Michael Johnson, who I’ve a lot of time for, has asked me two questions.
Why is it not possible to provide the attributes of a CDC scheme through a With Profits fund, set in the context of an occupational scheme with allied governance and regulatory protections?
What fundamentals does a CDC scheme provide that such a WP fund would not?
Nothing wrong with-profits provided….
I will declare neutrality on “with-profits”. Despite being a child of Mark Weinberg – being taught from the cradle that with-profits was an insurance company con, I worked at a company (Eagle Star) that moved from the gloom (Roy Brimblecombe) to a golden age (Harold Snow) when in the late eighties it ran a unitised with-profits fund that even I could explain.
Infact I spent two days in Goole, talking to workers at the Cookson Vesuvius plants about the way that with-profits bonuses were paid and why there were losers as well as winners. I won’t do the presentation here, but I know that people “get” smoothing, when it is explained by someone who takes the trouble. Eagle Star were good at explaining things and we were accountable to Bacon and Woodrow for how we said it. I mention this because at the time, Kevin Wesbroom was the boss at Bacon and Woodrow, Cookson were his client and I am still learning from him today.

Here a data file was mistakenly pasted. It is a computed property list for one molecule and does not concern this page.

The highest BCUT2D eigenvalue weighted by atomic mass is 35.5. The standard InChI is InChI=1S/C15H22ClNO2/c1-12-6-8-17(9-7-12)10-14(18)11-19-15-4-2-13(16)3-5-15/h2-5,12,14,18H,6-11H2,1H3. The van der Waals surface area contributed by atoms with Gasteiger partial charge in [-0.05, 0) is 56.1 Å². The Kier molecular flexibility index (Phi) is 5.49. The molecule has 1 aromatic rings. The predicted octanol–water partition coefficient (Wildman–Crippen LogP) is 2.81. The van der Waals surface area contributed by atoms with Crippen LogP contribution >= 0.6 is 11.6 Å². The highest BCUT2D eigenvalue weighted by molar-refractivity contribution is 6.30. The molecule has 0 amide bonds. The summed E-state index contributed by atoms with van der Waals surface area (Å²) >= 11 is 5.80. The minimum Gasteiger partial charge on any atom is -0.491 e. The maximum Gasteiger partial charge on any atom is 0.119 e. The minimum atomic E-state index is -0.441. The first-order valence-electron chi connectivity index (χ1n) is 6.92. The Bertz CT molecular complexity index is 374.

I am not saying that Eagle Star had a monopoly, far from it, at the time it was the Equitable Life who ruled the roost, though that changed very quickly.
The Prudential also had a large stake in the pensions with-profits market though – like Equitable’ s with-profits, nobody could quite understand how it worked.
The Prudential have now created a with-profits fund that advisers can explain. Of all the products on sale in Port Talbot, the Prudential’s with profits fund was the only one that a steelworker could explain back to me with a degree of confidence. It may not be an optimal solution, but a with-profits approach is intuitively right for people who want a smoothed return from which to draw an income in retirement.